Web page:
3

Allow me to set the scene for you.

Only once in a while, First Posts and Low Quality Posts are active, i.e. actually have some waiting to be reviewed. (it's a tough world waiting for reviews)

So, I click First Posts, which has 15 ready to be reviewed and I come across a post that needs a comment or two to give them guidance.

Then, when I click 'I'm Done' there are no more reviews queued.

So, doing the 'right thing' and spending time advising users on how they can improve, means I lose out on future reviews, whereas taking the easy way out and Recommending deletion, allows me to continue reviewing (only because I'm then quick enough to catch some left in the review queue).

In short, wouldn't this mean that reviewers are more inclined to Recommend Deletion, and thereby punish the new users, than comment and allow the new users a chance to improve?

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    So why do you feel the fast-gun reviewer would be inclined to choose "delete" rather than "looks good"? – HansUp Sep 2 '13 at 17:21
  • I used Recommend Deletion as an example, but yes, it could be Looks Good as well. In this case, the new users aren't punished, but the community is by allowing low quality posts to pass. – Dan Hanly Sep 3 '13 at 7:46
  • Related, maybe even duplicate, discussion: meta.stackexchange.com/q/149621/152859 – Shadow The Dragon Wizard Sep 3 '13 at 9:31
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I was expecting something else, when I saw the title to your post. Most users, when they say they've been "punished", mean that that the system has detected activity that is wishes to prevent, and has blocked the user from further action. No more questions, no edit reviews for a week, that sort of thing. Or maybe, heavy downvotes.

That's not happened here. You chose to spend some time helping a user get familiar with Stack Overflow. Excellent, that's what's supposed to happen. Thanks!

So, other users were able to deal with the other posts in the queue while you were busy helping out. You're right that the review queues (with the exception of the Close queue) empty quickly, and it can be hard to catch them with unprocessed work. That's not a punishment, though. That's what's supposed to happen.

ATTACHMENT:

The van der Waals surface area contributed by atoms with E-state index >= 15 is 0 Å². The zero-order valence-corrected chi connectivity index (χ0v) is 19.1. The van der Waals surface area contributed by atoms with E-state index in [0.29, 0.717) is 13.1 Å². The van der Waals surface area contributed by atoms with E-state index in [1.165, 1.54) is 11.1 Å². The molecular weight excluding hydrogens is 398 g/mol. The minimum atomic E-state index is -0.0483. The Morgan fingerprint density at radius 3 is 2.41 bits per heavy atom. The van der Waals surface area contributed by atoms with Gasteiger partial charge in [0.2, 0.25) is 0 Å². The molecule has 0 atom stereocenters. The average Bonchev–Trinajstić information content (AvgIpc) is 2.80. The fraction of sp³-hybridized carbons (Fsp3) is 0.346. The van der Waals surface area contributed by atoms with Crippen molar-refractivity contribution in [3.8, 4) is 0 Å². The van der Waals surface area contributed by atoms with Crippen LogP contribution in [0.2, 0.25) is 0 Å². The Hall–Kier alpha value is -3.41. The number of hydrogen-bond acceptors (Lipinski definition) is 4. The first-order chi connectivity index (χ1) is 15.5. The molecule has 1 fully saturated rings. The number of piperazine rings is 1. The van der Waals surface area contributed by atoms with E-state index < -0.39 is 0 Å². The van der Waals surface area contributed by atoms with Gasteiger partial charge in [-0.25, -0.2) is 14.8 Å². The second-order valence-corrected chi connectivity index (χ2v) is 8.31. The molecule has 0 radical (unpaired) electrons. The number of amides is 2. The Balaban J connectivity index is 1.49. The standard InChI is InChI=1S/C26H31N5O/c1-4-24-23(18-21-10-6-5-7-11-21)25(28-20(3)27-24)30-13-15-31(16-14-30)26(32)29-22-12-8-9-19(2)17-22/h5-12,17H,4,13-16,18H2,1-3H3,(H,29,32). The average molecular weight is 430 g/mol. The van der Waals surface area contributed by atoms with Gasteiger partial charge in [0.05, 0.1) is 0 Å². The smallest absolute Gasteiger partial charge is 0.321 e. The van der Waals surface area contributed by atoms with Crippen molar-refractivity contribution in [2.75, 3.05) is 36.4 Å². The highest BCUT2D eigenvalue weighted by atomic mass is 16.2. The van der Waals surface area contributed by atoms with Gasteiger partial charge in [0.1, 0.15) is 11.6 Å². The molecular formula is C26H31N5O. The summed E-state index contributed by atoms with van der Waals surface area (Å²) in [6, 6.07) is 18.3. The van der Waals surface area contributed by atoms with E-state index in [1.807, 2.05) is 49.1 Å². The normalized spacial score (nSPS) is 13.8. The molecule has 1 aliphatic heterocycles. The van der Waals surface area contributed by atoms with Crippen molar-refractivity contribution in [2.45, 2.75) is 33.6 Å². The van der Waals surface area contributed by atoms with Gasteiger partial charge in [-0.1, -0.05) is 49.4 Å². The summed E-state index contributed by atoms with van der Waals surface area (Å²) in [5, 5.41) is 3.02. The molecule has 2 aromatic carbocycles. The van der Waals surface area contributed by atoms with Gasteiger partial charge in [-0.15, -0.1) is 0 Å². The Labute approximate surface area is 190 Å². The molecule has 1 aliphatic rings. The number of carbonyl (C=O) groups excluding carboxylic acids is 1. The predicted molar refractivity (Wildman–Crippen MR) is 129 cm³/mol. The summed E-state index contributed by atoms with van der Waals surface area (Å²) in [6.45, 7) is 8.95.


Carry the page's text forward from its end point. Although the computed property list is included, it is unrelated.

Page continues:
I'm guessing that you're working towards the badges you get after a certain number of reviews. I'd say, don't. I've done that, and after awhile, it just feels like grinding. It's great to help out, but don't let badges be the primary motivator.

I personally doubt that reviewers will be pushed into incorrect review outcomes based on the scenario you describe, but that's what review audits are for.

There's tons of work to do on the site, if you're so inclined. My thing is editing posts into shape - I've done a few thousand. It takes as much work as you're willing to put into it - you can fix up code formatting, edit for grammar, or work with the author to completely rewrite a poorly crafted post.

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    Excellent! The "problem" goes away when you're not focused on chasing badges. – HansUp Sep 2 '13 at 17:35
  • I toyed with the title a few times to try and suit what I was trying to say... It's hard, man! I see what you're saying about the grinding, but the badges are there for a reason, and I want one! :) I've not long reached 2k rep so I want to make the most of my new privileges. – Dan Hanly Sep 3 '13 at 7:44

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